WOODSTOCK, Conn. – A rare Masonic historical flask showing the iconic crossed keys and star soared to $56,160 and an equally scarce “Firecracker” pint historical flask with a bust of George Washington, one of a few known, went for $49,140 at Premier Auction #133, an Internet auction held by Norman C. Heckler & Company. The sale ran March 7-16.
At the finish of the 133 lots crossing the block, the sale grossed more than $500,000. Lots included historical flasks, inks, bitters, early wine bottles, utilities, medicines, blown glass, sodas, mineral water bottles and even a few poisons. Most sold within range, and many sold above the estimates. All prices include a 17 percent buyer’s premium.
The Masonic flask that sold for $56,160 was the top lot of the auction. It was produced between 1820 and 1830, probably by Coventry Glass Works (Coventry, Conn.). It had a light to medium olive yellow color, with a sheared mouth and pontil scar. Some light exterior wear on the compass and square didn’t deter bidders a bit. They were attracted to the bottle’s rarity and excellent condition.
The historical “Firecracker” flask with a bust of Washington on the front and “E Pluribus Unum / T.W.D.” on the back was made circa 1820-1830 by Kensington Glass Works (Philadelphia, Pa.) to commemorate the deaths of founding fathers John Adams and Thomas Jefferson, who both died on the same day: July 4, 1826 (as noted on the flask). The bottle, which sold for $49,140, had a medium amber color with a strong olive tone.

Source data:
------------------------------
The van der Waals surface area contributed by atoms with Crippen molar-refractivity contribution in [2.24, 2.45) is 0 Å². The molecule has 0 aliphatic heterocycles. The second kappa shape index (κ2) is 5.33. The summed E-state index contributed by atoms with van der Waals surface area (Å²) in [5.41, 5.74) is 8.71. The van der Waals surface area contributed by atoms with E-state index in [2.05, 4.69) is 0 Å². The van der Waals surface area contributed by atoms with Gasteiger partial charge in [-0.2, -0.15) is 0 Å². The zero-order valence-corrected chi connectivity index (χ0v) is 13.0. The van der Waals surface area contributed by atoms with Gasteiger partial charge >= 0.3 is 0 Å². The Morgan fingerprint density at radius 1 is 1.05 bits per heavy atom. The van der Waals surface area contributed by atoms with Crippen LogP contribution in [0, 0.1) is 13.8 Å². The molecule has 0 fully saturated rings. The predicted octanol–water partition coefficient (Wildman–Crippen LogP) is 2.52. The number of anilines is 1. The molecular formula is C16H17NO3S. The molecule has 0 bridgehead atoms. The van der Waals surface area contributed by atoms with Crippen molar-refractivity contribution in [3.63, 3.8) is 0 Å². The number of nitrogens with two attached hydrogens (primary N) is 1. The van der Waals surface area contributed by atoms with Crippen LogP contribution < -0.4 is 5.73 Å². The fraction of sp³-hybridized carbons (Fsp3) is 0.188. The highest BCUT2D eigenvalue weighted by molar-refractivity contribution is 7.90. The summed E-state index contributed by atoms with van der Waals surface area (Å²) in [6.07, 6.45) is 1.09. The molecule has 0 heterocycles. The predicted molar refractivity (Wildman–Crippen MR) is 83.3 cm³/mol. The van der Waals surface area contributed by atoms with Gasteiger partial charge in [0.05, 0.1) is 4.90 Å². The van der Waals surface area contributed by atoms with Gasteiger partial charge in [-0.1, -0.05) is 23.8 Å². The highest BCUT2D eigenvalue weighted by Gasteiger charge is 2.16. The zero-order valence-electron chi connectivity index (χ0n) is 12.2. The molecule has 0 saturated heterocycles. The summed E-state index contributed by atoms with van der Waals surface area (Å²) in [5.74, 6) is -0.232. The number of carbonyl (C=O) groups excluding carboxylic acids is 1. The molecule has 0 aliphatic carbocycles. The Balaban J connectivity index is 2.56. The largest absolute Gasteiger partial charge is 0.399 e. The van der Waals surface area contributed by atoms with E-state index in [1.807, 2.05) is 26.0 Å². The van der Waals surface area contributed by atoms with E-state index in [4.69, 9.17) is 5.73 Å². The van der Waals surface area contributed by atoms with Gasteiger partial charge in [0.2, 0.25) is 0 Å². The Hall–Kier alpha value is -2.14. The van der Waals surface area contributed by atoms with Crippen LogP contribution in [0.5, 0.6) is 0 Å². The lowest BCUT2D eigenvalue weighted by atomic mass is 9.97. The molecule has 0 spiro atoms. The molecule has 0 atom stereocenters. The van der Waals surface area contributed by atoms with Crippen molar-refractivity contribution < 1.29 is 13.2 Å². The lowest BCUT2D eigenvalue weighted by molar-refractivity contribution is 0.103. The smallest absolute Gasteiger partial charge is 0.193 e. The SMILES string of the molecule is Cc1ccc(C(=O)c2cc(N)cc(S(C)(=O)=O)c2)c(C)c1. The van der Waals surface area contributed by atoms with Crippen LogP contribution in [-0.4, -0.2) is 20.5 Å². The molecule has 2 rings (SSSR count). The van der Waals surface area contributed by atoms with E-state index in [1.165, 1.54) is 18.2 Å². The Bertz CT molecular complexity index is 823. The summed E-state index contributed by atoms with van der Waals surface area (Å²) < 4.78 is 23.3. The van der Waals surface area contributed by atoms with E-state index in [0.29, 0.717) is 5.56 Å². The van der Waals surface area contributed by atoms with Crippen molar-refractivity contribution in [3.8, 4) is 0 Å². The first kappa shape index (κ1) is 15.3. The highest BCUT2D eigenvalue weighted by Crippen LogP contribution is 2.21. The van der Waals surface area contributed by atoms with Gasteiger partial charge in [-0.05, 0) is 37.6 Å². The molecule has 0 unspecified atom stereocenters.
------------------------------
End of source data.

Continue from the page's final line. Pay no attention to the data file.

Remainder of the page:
A deep fiery plum amethyst pint historical flask embossed with cannon image, and with “Genl. (Zachary) Taylor Never Surrenders – A Little More Grape, Capt. Bragg,” circa 1830-1850, probably by Baltimore Glass Works (Baltimore, Md.), realized $22,230; and a scarce early George Washington bust flask, one of only a few known, circa 1820-1840 by Frederick Lorenz, Mfgr. (Pittsburgh, Pa.), in a greenish aquamarine color, knocked down for $22,230.
Sunburst flasks were a hit with collectors. Tops in the group was a pint example made by Keene Marlboro Street Glassworks (Keene, N.H.), circa 1815-1830, in a unique color variation: a bright yellow green at the mid-body, shading to a deeper green with amber striations in the base, shoulder shades from deep amber to a black mouth ($24,570). An early Pittsburgh (Pa.) district sunburst historical pint flask with an eagle graphic, circa 1820-1840 in bright blue-green, sold for $9,360.
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A brilliant yellowish-green half-pint Hourglass Masonic flask, made circa 1815-1830, probably by Coventry Glass Works (Conn.), a rare mold with wonderful glass clarity, fetched $24,570; while a rare half-pint portrait flask showing Gen. Lafayette with Masonic arch and emblems, made circa 1820-1830 by Mount Vernon Glass Works (Mount Vernon, N.Y.), medium olive green in color, realized $7,020.
A pint factory portrait flask for the “Wheat Price & Company Manufacturers, Wheeling, West Virginia,” made circa 1820-1840 and light blue-green in color, a rare bottle in fine condition went for $9,945. A scarce pint colored scroll flask in a deep purple amethyst, circa 1845-1860, possibly by John Robinson & Son, Manufacturers (Pittsburgh, Pa.), in fine overall condition, went out for $8,190.
A cylindrical, medium olive amber blacking bottle for “T. Addeman / Prov., R.I.,” circa 1846-1860, probably at a Stoddard glasshouse (Stoddard, N.H.) and with a partial original label breezed to $12,870. An early form freeblown open salt bowl, made circa 1815-1830 by Coventry Glass Works, medium yellow olive, hit $7,605.
Norman C. Heckler & Company’s next auction (#135) will be online in late May and close in early June. The firm is always accepting quality consignments for future sales. To inquire about consigning, contact 860-974-1634 or firstname.lastname@example.org. To learn more, visit www.hecklerauction.com.